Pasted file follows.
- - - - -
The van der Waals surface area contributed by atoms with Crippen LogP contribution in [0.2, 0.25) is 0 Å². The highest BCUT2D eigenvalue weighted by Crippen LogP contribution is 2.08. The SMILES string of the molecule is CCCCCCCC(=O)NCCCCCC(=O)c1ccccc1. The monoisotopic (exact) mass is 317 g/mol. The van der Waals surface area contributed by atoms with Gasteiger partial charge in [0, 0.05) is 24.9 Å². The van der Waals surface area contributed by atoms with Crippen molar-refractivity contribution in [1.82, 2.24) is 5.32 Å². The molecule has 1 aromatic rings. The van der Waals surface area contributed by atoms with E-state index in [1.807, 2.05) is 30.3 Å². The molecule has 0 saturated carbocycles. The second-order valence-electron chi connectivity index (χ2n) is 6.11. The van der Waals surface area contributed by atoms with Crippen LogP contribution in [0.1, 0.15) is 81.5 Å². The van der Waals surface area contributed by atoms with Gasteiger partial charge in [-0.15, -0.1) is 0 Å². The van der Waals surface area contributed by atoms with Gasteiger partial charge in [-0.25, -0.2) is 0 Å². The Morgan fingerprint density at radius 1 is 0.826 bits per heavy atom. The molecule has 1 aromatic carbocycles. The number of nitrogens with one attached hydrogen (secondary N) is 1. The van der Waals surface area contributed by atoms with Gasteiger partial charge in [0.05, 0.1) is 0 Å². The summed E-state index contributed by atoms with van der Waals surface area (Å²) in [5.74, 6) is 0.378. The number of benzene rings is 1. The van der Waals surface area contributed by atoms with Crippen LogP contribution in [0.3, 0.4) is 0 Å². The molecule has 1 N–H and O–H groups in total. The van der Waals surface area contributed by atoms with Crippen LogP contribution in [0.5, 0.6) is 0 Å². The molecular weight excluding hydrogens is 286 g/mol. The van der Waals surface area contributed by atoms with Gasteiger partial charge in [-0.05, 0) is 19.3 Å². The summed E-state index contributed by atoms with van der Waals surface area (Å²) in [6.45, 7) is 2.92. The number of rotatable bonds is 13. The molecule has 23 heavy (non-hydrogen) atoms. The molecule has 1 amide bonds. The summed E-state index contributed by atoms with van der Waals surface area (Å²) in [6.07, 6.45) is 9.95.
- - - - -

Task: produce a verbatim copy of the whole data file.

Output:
The van der Waals surface area contributed by atoms with Crippen LogP contribution in [0.2, 0.25) is 0 Å². The highest BCUT2D eigenvalue weighted by Crippen LogP contribution is 2.08. The SMILES string of the molecule is CCCCCCCC(=O)NCCCCCC(=O)c1ccccc1. The monoisotopic (exact) mass is 317 g/mol. The van der Waals surface area contributed by atoms with Gasteiger partial charge in [0, 0.05) is 24.9 Å². The van der Waals surface area contributed by atoms with Crippen molar-refractivity contribution in [1.82, 2.24) is 5.32 Å². The molecule has 1 aromatic rings. The van der Waals surface area contributed by atoms with E-state index in [1.807, 2.05) is 30.3 Å². The molecule has 0 saturated carbocycles. The second-order valence-electron chi connectivity index (χ2n) is 6.11. The van der Waals surface area contributed by atoms with Crippen LogP contribution in [0.1, 0.15) is 81.5 Å². The van der Waals surface area contributed by atoms with Gasteiger partial charge in [-0.15, -0.1) is 0 Å². The van der Waals surface area contributed by atoms with Gasteiger partial charge in [-0.25, -0.2) is 0 Å². The Morgan fingerprint density at radius 1 is 0.826 bits per heavy atom. The molecule has 1 aromatic carbocycles. The number of nitrogens with one attached hydrogen (secondary N) is 1. The van der Waals surface area contributed by atoms with Gasteiger partial charge in [0.05, 0.1) is 0 Å². The summed E-state index contributed by atoms with van der Waals surface area (Å²) in [5.74, 6) is 0.378. The number of benzene rings is 1. The van der Waals surface area contributed by atoms with Crippen LogP contribution in [0.3, 0.4) is 0 Å². The molecule has 1 N–H and O–H groups in total. The van der Waals surface area contributed by atoms with Crippen LogP contribution in [0.5, 0.6) is 0 Å². The molecular weight excluding hydrogens is 286 g/mol. The van der Waals surface area contributed by atoms with Gasteiger partial charge in [-0.05, 0) is 19.3 Å². The summed E-state index contributed by atoms with van der Waals surface area (Å²) in [6.45, 7) is 2.92. The number of rotatable bonds is 13. The molecule has 23 heavy (non-hydrogen) atoms. The molecule has 1 amide bonds. The summed E-state index contributed by atoms with van der Waals surface area (Å²) in [6.07, 6.45) is 9.95.